One of the successful approaches to achieving exact positioning of the three spheres of a kinematic coupling in near perfect X-Y and Z locations is to use the “Tooling Ball” approach. We start out with an ultra-precise ball that has been drilled and threaded by Electrical Discharge Machining ( EDM ). This threaded ball is screwed into a close fitting spherical cup that is wetted with ceramic filled epoxy glue. This spherical cup is located on one end of the tooling ball blank. After screwing the ball into the cup, all excess epoxy glue is wiped away using a piece of absorbent material wetted in Isopropyl Alcohol.

After properly curing the glue, the cylindrical shank of the tooling ball is ground and lapped to an exact diameter. This cylinder is ground perfectly concentric to the point center of the ball. The adjacent flat annular shoulder is ground and lapped square to the cylinder and to an exact dimension, in relation to the point center of the sphere. This precise grinding and lapping is no small task, but it can be done. This task is achieved by using basic principles of physics and ultra precise grinding machines.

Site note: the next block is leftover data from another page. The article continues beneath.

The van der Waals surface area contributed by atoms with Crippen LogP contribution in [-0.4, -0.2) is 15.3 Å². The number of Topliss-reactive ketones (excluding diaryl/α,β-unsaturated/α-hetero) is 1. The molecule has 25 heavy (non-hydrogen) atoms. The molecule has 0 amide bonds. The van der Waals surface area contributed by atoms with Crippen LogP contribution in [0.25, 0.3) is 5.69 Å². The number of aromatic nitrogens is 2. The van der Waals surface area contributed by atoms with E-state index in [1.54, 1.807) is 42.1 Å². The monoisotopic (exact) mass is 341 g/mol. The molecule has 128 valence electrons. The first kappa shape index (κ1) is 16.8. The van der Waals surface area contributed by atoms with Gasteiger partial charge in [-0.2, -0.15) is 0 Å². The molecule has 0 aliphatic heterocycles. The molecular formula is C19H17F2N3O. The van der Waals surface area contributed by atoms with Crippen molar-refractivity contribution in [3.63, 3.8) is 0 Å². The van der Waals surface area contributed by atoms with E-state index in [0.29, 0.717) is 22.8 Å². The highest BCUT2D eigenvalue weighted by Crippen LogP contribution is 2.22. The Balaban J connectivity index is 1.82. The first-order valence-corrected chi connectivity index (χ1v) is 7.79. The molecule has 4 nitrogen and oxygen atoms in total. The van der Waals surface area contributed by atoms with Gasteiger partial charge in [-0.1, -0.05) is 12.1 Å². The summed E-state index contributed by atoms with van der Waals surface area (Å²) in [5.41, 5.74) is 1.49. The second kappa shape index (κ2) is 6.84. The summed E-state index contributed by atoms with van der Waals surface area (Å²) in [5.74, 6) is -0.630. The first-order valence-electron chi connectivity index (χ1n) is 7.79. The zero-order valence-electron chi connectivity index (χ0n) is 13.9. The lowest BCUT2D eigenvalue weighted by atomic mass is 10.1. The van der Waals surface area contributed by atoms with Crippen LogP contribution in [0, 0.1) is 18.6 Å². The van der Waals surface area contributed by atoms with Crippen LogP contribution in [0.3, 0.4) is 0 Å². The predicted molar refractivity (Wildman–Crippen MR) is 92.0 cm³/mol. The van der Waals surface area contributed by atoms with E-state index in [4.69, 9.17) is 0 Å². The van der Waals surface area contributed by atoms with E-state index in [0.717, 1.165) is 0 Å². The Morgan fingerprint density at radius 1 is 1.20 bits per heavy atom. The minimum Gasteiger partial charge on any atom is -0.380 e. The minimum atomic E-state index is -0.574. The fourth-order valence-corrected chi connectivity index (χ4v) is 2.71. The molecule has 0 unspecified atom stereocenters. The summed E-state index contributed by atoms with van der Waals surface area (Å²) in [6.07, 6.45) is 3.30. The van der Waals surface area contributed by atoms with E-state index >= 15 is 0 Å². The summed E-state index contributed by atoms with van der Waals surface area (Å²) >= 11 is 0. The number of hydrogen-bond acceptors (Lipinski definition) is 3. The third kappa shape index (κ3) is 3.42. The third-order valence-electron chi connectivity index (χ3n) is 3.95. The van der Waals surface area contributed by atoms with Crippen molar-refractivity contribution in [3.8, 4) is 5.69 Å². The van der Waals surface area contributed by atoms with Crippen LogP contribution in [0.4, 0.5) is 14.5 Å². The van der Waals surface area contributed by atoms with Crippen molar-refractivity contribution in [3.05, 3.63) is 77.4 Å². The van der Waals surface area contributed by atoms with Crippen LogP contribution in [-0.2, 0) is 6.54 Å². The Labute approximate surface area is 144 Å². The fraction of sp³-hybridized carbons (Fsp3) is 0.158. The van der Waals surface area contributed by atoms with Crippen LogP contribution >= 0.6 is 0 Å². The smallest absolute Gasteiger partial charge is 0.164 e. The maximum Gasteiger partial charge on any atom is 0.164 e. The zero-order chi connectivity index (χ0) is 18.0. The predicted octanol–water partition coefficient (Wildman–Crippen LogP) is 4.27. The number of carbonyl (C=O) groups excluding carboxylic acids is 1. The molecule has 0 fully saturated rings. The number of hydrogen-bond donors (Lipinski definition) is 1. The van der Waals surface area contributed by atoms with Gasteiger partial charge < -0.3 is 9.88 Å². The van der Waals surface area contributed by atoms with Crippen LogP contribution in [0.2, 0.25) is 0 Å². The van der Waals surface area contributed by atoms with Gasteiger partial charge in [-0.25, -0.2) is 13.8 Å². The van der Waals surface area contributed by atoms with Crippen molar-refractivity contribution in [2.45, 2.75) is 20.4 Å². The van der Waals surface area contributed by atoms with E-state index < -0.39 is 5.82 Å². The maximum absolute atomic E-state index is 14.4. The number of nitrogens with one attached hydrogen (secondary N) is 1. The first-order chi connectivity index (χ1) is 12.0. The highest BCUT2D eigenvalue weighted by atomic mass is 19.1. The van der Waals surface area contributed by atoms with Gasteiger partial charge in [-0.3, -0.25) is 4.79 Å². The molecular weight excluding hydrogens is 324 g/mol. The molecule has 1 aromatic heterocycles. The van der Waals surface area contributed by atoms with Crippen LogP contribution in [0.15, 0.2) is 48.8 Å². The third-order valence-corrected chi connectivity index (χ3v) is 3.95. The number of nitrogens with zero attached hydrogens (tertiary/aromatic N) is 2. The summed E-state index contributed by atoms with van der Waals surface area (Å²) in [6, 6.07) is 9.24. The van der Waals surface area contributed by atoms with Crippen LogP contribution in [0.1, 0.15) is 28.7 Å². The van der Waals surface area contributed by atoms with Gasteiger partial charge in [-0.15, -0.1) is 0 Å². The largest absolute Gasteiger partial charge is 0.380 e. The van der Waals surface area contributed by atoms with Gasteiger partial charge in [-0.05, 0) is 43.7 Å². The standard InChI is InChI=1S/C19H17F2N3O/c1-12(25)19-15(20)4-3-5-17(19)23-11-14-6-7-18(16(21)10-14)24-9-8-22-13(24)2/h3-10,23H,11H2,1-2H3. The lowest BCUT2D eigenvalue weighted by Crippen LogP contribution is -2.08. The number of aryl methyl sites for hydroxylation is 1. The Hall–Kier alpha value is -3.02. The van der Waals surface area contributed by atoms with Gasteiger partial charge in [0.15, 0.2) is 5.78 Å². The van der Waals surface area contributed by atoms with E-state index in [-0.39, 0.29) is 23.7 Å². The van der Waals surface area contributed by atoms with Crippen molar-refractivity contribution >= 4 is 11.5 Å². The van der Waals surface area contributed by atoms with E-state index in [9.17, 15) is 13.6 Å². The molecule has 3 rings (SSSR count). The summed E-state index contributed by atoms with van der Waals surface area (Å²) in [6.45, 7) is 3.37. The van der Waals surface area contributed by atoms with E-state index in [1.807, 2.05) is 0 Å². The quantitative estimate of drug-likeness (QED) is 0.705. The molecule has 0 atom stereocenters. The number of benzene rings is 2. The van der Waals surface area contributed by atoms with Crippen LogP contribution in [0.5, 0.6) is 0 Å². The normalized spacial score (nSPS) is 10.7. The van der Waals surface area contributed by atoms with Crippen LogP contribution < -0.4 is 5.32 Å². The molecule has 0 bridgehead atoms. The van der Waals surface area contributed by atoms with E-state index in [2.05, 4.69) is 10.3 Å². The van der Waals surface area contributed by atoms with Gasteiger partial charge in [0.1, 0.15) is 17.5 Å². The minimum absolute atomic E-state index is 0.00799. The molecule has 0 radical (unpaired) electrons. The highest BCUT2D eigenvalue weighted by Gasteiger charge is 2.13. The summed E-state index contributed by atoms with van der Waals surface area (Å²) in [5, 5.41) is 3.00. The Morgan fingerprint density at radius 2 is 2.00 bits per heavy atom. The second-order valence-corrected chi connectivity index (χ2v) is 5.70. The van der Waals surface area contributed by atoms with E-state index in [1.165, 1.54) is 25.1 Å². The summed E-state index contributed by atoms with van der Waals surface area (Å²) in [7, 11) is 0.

The next step is to jig bore or jig grind a three hole pattern that will depict the ideal X and Y locations of the tooling balls as perfectly as possible in one of the two Kinematic platforms. The substrata that these three holes are generated in should be lapped as flat and parallel as possible.

The top surface should be flat to provide as perfect a “Z” axis reference as possible. The rear surface should be as parallel as possible in order to provide a reference datum to locate this pallet on the Jig Borer or grinder table and to provide a vertical reference datum for locating the payload on the rear surface of the platform. The ends of these datum cylinders can incorporate extensive machining including minor diameters flats and threads to facilitate their use in accurately locating the payload. This approach will assure squareness of the finished cylindrical holes in relation to the top surface.

Some of the things that are working for you in this design are that the absolute size of the holes is not super critical. The location of the tooling balls is determined by the center lines of these holes and the fact that the holes will be an interference fit on the cylindrical shank of the tooling balls. The absolute size of these holes can vary a couple of ten thousandths of an inch with no ill effects.

When we are constructing Kinematic couplings that must depict true X-Y and Z positions within microinches, we simply cannot press fit cylinders into the holes accurately enough. Many years ago we conducted a study for the U.S. Air Force on how to accurately press fit a cylinder into a hole. It turns out that it simply can’t be done at least not to microinches.

During this program, we precision lapped cylindrical pins true within a couple of micro inches (0.05 micrometers). Then we honed and lapped the inside diameters of the holes almost perfect. When we pressed the lapped pins in the lapped holes the cylindrical axis of the pins moved all over the place.